Tuesday, June 24, 2014
Another Aspect of the OSR
The other day I put Hero’s Journey out there as a Pay What You Want, since I have it offered here as well for free download. Amazingly enough, in less than a week it has 80 downloads. That’s pretty cool. But of those 80, 7 actually paid the suggested price of $1.
Now, let me be clear, I am not complaining. Nor am I suggesting that 73 people owe me a buck. All I am saying is that, when it comes to RPG’s, gamers tend to go as cheap as possible. I know, because I do it myself. My RPGNow library is filled with tons of free stuff. However, I also make it a point of actually purchasing things when I can. And when I see a PWYW listing that sounds interesting, I try to pay something. If not the suggested price, than at least a couple of bucks.
I see more evidence of this line of reasoning when the topic of 5e (or any edition from 3e on) comes up. A large point of contention for many gamers, particularly those of the OSR bent, is the $50 per book price point on 5e. I can relate, since I have the same concerns.
Someone somewhere pointed out that, if you adjust for inflation and the physical quality of the book, $50 is pretty much right on the mark. However, that doesn’t change the fact that it will cost me $150 to have the core game. And yes, I know that when you buy from Amazon, or other online retailers, you could shave about 40% off of that. But, I also have a thing about buying from a FLGS whenever possible.
Most of these people who see the game as too expensive, also, coincidentally, see the game as “broken” somehow. It’s bloated with useless rules (the word “bloat” has now become a running joke on the forum); the artwork is too unrealistic/realistic/bland/colorful/whatever; the rules promote the use of minis too much/not enough; Etc., etc.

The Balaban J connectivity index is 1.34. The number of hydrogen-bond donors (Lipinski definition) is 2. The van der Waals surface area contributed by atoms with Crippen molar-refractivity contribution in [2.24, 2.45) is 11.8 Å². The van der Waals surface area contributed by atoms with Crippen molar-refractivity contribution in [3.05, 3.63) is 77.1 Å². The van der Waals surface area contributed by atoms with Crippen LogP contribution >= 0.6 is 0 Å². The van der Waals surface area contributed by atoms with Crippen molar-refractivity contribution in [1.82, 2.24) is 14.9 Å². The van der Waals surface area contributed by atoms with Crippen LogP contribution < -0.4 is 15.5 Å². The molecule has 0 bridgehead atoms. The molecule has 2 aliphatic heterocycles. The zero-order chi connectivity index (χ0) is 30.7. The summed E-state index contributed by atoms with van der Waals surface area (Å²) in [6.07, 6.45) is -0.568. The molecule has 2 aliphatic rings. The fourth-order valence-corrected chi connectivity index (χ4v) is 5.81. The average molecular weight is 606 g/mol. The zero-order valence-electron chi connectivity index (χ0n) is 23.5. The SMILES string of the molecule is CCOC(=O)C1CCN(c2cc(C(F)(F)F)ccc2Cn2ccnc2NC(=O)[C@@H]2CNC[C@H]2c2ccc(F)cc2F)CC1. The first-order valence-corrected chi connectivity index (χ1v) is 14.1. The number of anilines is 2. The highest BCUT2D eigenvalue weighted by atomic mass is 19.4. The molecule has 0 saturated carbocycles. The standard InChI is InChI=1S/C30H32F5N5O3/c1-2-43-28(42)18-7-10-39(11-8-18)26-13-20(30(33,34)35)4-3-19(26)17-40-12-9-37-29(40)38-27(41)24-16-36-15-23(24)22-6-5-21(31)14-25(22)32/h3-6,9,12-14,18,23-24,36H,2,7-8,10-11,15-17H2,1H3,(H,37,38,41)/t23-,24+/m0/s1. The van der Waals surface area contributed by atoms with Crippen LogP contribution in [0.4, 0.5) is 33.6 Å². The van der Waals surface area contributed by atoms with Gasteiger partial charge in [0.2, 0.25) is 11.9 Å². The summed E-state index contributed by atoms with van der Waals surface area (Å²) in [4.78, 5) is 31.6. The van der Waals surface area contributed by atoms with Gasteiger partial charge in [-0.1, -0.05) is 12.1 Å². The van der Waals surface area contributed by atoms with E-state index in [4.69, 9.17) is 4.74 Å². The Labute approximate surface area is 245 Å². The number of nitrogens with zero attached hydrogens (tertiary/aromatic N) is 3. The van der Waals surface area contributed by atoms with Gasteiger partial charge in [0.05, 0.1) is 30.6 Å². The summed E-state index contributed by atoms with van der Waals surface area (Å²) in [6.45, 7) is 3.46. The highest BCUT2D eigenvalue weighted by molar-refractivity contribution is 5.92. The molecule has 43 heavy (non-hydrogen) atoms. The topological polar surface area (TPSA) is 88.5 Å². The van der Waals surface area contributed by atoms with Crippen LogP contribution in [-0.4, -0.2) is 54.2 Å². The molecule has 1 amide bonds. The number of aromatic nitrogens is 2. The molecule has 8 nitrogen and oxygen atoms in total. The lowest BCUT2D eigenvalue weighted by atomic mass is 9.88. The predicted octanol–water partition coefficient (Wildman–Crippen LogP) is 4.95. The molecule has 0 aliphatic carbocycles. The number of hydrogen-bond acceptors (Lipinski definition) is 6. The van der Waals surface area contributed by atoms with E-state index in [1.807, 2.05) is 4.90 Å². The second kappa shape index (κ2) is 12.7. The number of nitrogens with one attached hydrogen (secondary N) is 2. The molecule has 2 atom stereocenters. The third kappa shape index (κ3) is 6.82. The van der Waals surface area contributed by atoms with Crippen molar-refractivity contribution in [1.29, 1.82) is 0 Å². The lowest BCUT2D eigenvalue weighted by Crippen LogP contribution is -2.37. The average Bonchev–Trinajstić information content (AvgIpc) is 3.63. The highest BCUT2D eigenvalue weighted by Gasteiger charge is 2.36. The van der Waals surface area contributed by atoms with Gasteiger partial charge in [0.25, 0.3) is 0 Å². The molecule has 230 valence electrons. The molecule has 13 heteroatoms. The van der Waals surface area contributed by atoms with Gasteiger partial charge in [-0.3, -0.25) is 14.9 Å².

The bottom line is, I feel like a lot of people want to dislike it so they can justify not spending money to support the industry. Which is ironic, considering that those of us who have been playing for 30+ years (the core of the OSR demographic) have easily dropped over $1,000 each on gaming stuff.
Compare that to the car guy who drops hundreds on mods for his hot rod; or the sports guy who shells out hundreds every year on season tickets and memorabilia; or the outdoorsman who has a room filled with hundreds, maybe thousands of dollars in ski equipment, boating equipment, hiking and camping gear, or what have you. The bottom line is, hobbies are expensive. In the grand scheme of things, RPG’s are pretty cheap.
When I look at it that way, I actually kind of feel like a cheapskate bastard for not wanting to spend $150 over the course of 6 months to support an industry that has heavily influenced my entire life.
I’m still going to download the free stuff though. Because, free!